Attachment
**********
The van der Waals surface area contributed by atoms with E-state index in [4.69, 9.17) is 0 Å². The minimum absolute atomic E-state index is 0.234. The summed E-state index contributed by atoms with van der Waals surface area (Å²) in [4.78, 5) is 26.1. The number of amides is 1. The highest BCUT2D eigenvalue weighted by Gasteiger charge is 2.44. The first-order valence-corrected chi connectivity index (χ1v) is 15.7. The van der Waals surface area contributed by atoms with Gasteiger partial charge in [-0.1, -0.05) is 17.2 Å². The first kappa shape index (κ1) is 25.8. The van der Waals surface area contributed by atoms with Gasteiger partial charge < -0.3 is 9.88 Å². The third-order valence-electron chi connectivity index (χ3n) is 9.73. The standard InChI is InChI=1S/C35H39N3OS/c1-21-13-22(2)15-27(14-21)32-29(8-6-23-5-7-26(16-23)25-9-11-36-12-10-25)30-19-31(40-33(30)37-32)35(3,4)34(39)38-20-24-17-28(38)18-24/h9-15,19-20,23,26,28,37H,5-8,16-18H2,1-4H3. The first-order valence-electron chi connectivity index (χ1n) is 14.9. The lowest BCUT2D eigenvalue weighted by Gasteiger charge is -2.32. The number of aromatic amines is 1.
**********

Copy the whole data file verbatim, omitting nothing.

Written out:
The van der Waals surface area contributed by atoms with E-state index in [4.69, 9.17) is 0 Å². The minimum absolute atomic E-state index is 0.234. The summed E-state index contributed by atoms with van der Waals surface area (Å²) in [4.78, 5) is 26.1. The number of amides is 1. The highest BCUT2D eigenvalue weighted by Gasteiger charge is 2.44. The first-order valence-corrected chi connectivity index (χ1v) is 15.7. The van der Waals surface area contributed by atoms with Gasteiger partial charge in [-0.1, -0.05) is 17.2 Å². The first kappa shape index (κ1) is 25.8. The van der Waals surface area contributed by atoms with Gasteiger partial charge < -0.3 is 9.88 Å². The third-order valence-electron chi connectivity index (χ3n) is 9.73. The standard InChI is InChI=1S/C35H39N3OS/c1-21-13-22(2)15-27(14-21)32-29(8-6-23-5-7-26(16-23)25-9-11-36-12-10-25)30-19-31(40-33(30)37-32)35(3,4)34(39)38-20-24-17-28(38)18-24/h9-15,19-20,23,26,28,37H,5-8,16-18H2,1-4H3. The first-order valence-electron chi connectivity index (χ1n) is 14.9. The lowest BCUT2D eigenvalue weighted by Gasteiger charge is -2.32. The number of aromatic amines is 1.